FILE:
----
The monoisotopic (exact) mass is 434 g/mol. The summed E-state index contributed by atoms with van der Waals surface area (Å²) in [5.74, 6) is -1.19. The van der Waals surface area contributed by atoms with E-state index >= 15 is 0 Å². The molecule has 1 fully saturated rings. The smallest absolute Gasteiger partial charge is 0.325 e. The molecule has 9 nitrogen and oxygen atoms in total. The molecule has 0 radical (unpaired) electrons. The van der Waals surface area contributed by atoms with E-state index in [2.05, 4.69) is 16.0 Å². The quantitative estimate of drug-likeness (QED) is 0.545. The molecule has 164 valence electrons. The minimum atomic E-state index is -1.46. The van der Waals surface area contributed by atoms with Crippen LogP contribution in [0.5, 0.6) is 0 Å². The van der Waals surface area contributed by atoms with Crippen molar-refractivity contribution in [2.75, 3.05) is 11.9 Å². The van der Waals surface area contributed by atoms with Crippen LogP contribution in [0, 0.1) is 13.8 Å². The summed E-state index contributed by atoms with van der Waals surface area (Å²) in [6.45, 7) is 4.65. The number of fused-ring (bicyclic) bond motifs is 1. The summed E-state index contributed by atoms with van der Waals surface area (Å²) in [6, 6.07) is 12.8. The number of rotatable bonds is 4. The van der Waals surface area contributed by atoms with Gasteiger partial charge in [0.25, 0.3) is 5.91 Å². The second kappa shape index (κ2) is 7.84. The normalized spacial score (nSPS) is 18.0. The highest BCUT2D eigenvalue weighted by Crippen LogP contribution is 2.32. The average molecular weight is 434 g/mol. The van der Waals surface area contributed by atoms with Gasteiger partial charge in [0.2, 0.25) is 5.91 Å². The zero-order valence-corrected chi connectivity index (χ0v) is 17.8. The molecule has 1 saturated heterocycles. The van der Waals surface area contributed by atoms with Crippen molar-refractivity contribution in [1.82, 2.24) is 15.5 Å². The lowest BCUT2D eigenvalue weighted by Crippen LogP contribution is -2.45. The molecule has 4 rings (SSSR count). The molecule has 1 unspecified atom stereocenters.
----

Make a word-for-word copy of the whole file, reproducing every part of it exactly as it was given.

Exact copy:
The monoisotopic (exact) mass is 434 g/mol. The summed E-state index contributed by atoms with van der Waals surface area (Å²) in [5.74, 6) is -1.19. The van der Waals surface area contributed by atoms with E-state index >= 15 is 0 Å². The molecule has 1 fully saturated rings. The smallest absolute Gasteiger partial charge is 0.325 e. The molecule has 9 nitrogen and oxygen atoms in total. The molecule has 0 radical (unpaired) electrons. The van der Waals surface area contributed by atoms with E-state index in [2.05, 4.69) is 16.0 Å². The quantitative estimate of drug-likeness (QED) is 0.545. The molecule has 164 valence electrons. The minimum atomic E-state index is -1.46. The van der Waals surface area contributed by atoms with Crippen LogP contribution in [0.5, 0.6) is 0 Å². The van der Waals surface area contributed by atoms with Crippen molar-refractivity contribution in [2.75, 3.05) is 11.9 Å². The van der Waals surface area contributed by atoms with Crippen LogP contribution in [0, 0.1) is 13.8 Å². The summed E-state index contributed by atoms with van der Waals surface area (Å²) in [6.45, 7) is 4.65. The number of fused-ring (bicyclic) bond motifs is 1. The summed E-state index contributed by atoms with van der Waals surface area (Å²) in [6, 6.07) is 12.8. The number of rotatable bonds is 4. The van der Waals surface area contributed by atoms with Gasteiger partial charge in [0.25, 0.3) is 5.91 Å². The second kappa shape index (κ2) is 7.84. The normalized spacial score (nSPS) is 18.0. The highest BCUT2D eigenvalue weighted by Crippen LogP contribution is 2.32. The average molecular weight is 434 g/mol. The van der Waals surface area contributed by atoms with Gasteiger partial charge in [0.2, 0.25) is 5.91 Å². The zero-order valence-corrected chi connectivity index (χ0v) is 17.8. The molecule has 1 saturated heterocycles. The van der Waals surface area contributed by atoms with Crippen molar-refractivity contribution in [1.82, 2.24) is 15.5 Å². The lowest BCUT2D eigenvalue weighted by Crippen LogP contribution is -2.45. The molecule has 4 rings (SSSR count). The molecule has 1 unspecified atom stereocenters.